Review: Prague Symphony at Smetana Hall
By Perry Tannenbaum
Sitting in our room at the Brewery Hotel on our last night in the Old City – after attending performances at the Estates Theatre, the Rudolfinum, and the Municipal House in the space of four evenings – I couldn’t help but reflect on how beer and classical music must run through the veins of Prague’s natives and people who visit the Czech capital. On our way to the Estates, where we saw the National Theatre Opera’s Don Giovanni in the very same hall where Mozart first conducted it, a gauntlet of pubs lined a narrow street, serving up an assortment of brews, including what is fiercely claimed to be the genuine Budweiser. A brewery and a restaurant are still a part of the hotel where we lodged, and we could have ordered beer-flavored ice cream until late at night.
Nor were our musical choices limited to the three programs we saw. On the night that we saw Pinchas Zukerman and Amanda Forsyth play the Brahms Double Concerto, we had to reject the National’s La Traviata because we were flying out the next morning. Two festivals were in full swing during our stay in Prague, the Young Prague International and the star-studded Dvořák Prague International, which offered five of its 16 events during our five-day sojourn. If that weren’t enough, the Church of Nicholas in the Old Town offers two concerts every day, including a handy 5pm event on the day we strolled by.
Aside from the National, the Czech Philharmonic and the Prague Symphony are the kingpins of the classical scene, though the Prague Philharmonia and the Czech Radio Symphony – both of which appeared at the Dvořák International – cannot be discounted. The Czech Philharmonic sports the more experienced maestro, Semyon Bychkov, and plays at the more euphonious Dvořák Hall at the Rudolfinum, but with violinist-conductor Pietari Inkinen on their podium in Smetana Hall at the Municipal, the Prague can lay claim to the hotter property.
Inkinen also holds chief conductorships at the Japan Philharmonic and Deutsche Radio Philharmonie, and he is slated to conduct the new Wagner Ring next summer at Bayreuth. The 39-year-old Finn also has an affinity for the symphonic works of Jean Sibelius, having recorded complete cycles of the seven symphonies with both the New Zealand Symphony and Japan Phil. So I was just as eager to hear Inkinen and the Prague in the Sibelius 5 as I was to hear Zukerman and Forsyth do their glamorous Double.
Before their mighty husband-and-wife fireworks, Zukerman and Forsyth ingratiated themselves individually with two Dvořák gems, the violinist leading off with the Romance for Violin and the cellist following with Silent Woods. Neither posed the severe technical challenges you expect a featured guest artist to conquer, yet they both offered charming opportunities for expressiveness, proving they deserve to be heard live, not just on CDs or FM radio.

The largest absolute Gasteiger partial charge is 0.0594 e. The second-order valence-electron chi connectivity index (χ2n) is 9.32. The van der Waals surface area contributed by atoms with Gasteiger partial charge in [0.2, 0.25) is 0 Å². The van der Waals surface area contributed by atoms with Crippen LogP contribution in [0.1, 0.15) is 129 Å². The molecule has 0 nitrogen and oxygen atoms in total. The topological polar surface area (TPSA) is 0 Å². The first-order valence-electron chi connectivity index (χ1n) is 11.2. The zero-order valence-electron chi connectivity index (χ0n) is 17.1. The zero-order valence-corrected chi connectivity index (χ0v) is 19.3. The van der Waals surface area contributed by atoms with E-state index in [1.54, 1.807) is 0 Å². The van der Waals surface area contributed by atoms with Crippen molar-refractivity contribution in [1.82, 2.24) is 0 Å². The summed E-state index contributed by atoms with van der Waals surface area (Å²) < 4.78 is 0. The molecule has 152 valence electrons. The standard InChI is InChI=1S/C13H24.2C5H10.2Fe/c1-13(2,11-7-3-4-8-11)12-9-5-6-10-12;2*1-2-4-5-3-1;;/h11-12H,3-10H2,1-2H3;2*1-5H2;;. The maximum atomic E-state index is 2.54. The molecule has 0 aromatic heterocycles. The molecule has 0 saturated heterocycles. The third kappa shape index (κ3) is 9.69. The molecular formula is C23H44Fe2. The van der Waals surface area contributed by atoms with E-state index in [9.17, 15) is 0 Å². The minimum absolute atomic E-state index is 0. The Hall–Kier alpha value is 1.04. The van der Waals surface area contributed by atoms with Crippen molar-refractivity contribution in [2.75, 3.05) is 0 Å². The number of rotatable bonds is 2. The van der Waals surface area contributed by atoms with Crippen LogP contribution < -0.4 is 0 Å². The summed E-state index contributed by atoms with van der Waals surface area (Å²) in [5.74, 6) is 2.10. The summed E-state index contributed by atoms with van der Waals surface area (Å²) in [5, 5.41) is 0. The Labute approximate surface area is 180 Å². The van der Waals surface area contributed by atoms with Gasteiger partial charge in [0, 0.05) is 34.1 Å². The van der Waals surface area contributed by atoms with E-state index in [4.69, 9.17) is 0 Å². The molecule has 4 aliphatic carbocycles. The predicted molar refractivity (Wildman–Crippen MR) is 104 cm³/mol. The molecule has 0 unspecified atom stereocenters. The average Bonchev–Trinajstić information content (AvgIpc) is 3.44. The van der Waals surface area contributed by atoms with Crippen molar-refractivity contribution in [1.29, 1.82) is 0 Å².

Though we needed to lean forward in the balcony at the Rudolfinum to get a full view of Gautier Capuçon when he played Tchaikovsky’s Rococo Variations the previous evening, the acoustics had been fabulous. At the Smetana, you needed to be at ground level if you wished to be enraptured by the sound of the soloists. The hall was kinder to Forsyth’s cello than it was to Zukerman as she floated through the dark orchestral shades of the orchestral setting, but the full sweetness of Dvořák’s woodwind writing never came close to full bloom.
The Brahms was a better match for the venue, though Zukerman couldn’t break through in the opening Allegro with all the fiery immediacy you hear on the couple’s 2015 Analekta recording. We finally reached a higher plateau when Forsyth launched the middle Andante with a tone that the hall caressed – and Inkinen was able to draw the cohesive support from the Prague ensemble that he hadn’t mustered before. Chemistry between Zukerman and Forsyth, calmed and mellowed here, became sprightly and mischievous in the concluding Vivace non troppo now that the violinist had adjusted to the room. The double-bowed exchanges between the soloists were at the highest level as the concerto climaxed.
If the initial Dvořák pieces had been cagily chosen to showcase the guest soloists without stressfully testing the power couple, the encore was deftly selected to underscore Forsyth’s charm and Zukerman’s chivalry. The violinist gave way here, and it was Inkinen who picked up his violin and, sitting deferentially behind Forsyth, played a brief pizzicato duet with the cellist. A glamorous coda, as Inkinen and Forsyth shared a chaste smooch and Zukerman stood off proudly clutching a bouquet of flowers.
Inkinen and the Prague struggled a little with the Smetana’s sonics in the Sibelius 5. Strings sounded a bit watery early in the opening movement, but their sound solidified later on. Pizzicatos weren’t ideally delicate to start the middle movement, but the bowed violins sweetened when they ascended the treble, and the reprise of the pizzicatos was notably improved. Flutes could sound dry or echoey at times in the opening movement, but the doubled flutes in the middle movement floated beatifically.
Fortunately, the hall is far more welcoming to trumpets, trombones, and oboes. The brass were unfailingly dramatic each time they were called upon and the principal trumpet was magnificent. Everything coalesced satisfyingly in the final movement, where the woodwinds were the first to impress. The alchemy between the flutes and the stealthy violins was nicely measured, and the roused violins had convincing ardor. As we neared the climax, the principal trombone excelled – the only non-string musician I could actually see clearly from ground level. To use a gymnastics phrase that is so apt for the end of this E-flat powerhouse, where timpani and brass mete out a string of sforzandos, Inkinen and the Prague’s big guns stuck the landing.